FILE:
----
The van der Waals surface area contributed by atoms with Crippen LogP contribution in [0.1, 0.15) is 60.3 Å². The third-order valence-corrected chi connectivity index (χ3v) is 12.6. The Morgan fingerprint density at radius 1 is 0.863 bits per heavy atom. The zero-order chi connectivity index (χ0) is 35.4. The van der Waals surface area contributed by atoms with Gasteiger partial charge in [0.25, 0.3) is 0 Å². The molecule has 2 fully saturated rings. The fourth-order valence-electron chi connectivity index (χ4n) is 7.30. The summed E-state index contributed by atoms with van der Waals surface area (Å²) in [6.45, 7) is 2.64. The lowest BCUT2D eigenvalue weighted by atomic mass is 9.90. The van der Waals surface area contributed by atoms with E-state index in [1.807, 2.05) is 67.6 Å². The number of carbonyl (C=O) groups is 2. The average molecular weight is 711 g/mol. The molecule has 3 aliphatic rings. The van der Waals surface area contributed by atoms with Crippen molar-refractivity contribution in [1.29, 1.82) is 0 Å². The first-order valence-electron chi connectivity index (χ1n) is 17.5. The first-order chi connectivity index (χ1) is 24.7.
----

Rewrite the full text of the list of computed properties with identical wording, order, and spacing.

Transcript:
The van der Waals surface area contributed by atoms with Crippen LogP contribution in [0.1, 0.15) is 60.3 Å². The third-order valence-corrected chi connectivity index (χ3v) is 12.6. The Morgan fingerprint density at radius 1 is 0.863 bits per heavy atom. The zero-order chi connectivity index (χ0) is 35.4. The van der Waals surface area contributed by atoms with Gasteiger partial charge in [0.25, 0.3) is 0 Å². The molecule has 2 fully saturated rings. The fourth-order valence-electron chi connectivity index (χ4n) is 7.30. The summed E-state index contributed by atoms with van der Waals surface area (Å²) in [6.45, 7) is 2.64. The lowest BCUT2D eigenvalue weighted by atomic mass is 9.90. The van der Waals surface area contributed by atoms with E-state index in [1.807, 2.05) is 67.6 Å². The number of carbonyl (C=O) groups is 2. The average molecular weight is 711 g/mol. The molecule has 3 aliphatic rings. The van der Waals surface area contributed by atoms with Crippen molar-refractivity contribution in [1.29, 1.82) is 0 Å². The first-order valence-electron chi connectivity index (χ1n) is 17.5. The first-order chi connectivity index (χ1) is 24.7.